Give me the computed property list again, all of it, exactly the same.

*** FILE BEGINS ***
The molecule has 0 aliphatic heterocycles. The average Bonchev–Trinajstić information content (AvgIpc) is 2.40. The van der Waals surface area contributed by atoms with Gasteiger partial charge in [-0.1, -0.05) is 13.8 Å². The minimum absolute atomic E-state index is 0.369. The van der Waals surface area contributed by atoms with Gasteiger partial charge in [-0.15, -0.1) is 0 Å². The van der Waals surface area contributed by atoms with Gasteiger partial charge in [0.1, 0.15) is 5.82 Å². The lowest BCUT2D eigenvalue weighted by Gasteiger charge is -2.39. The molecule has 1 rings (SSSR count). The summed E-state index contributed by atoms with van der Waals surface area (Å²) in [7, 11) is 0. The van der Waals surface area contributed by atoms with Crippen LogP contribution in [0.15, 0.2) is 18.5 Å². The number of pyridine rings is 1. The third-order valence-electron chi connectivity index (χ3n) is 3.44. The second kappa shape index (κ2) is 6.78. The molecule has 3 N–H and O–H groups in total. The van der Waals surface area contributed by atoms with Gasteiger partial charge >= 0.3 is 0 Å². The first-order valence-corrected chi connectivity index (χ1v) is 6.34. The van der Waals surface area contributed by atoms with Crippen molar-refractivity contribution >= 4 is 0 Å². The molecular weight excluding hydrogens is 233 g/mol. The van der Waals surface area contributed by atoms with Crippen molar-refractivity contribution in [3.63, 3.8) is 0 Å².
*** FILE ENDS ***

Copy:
The molecule has 0 aliphatic heterocycles. The average Bonchev–Trinajstić information content (AvgIpc) is 2.40. The van der Waals surface area contributed by atoms with Gasteiger partial charge in [-0.1, -0.05) is 13.8 Å². The minimum absolute atomic E-state index is 0.369. The van der Waals surface area contributed by atoms with Gasteiger partial charge in [-0.15, -0.1) is 0 Å². The van der Waals surface area contributed by atoms with Gasteiger partial charge in [0.1, 0.15) is 5.82 Å². The lowest BCUT2D eigenvalue weighted by Gasteiger charge is -2.39. The molecule has 1 rings (SSSR count). The summed E-state index contributed by atoms with van der Waals surface area (Å²) in [7, 11) is 0. The van der Waals surface area contributed by atoms with Crippen LogP contribution in [0.15, 0.2) is 18.5 Å². The number of pyridine rings is 1. The third-order valence-electron chi connectivity index (χ3n) is 3.44. The second kappa shape index (κ2) is 6.78. The molecule has 3 N–H and O–H groups in total. The van der Waals surface area contributed by atoms with Gasteiger partial charge >= 0.3 is 0 Å². The first-order valence-corrected chi connectivity index (χ1v) is 6.34. The van der Waals surface area contributed by atoms with Crippen molar-refractivity contribution >= 4 is 0 Å². The molecular weight excluding hydrogens is 233 g/mol. The van der Waals surface area contributed by atoms with Crippen molar-refractivity contribution in [3.63, 3.8) is 0 Å².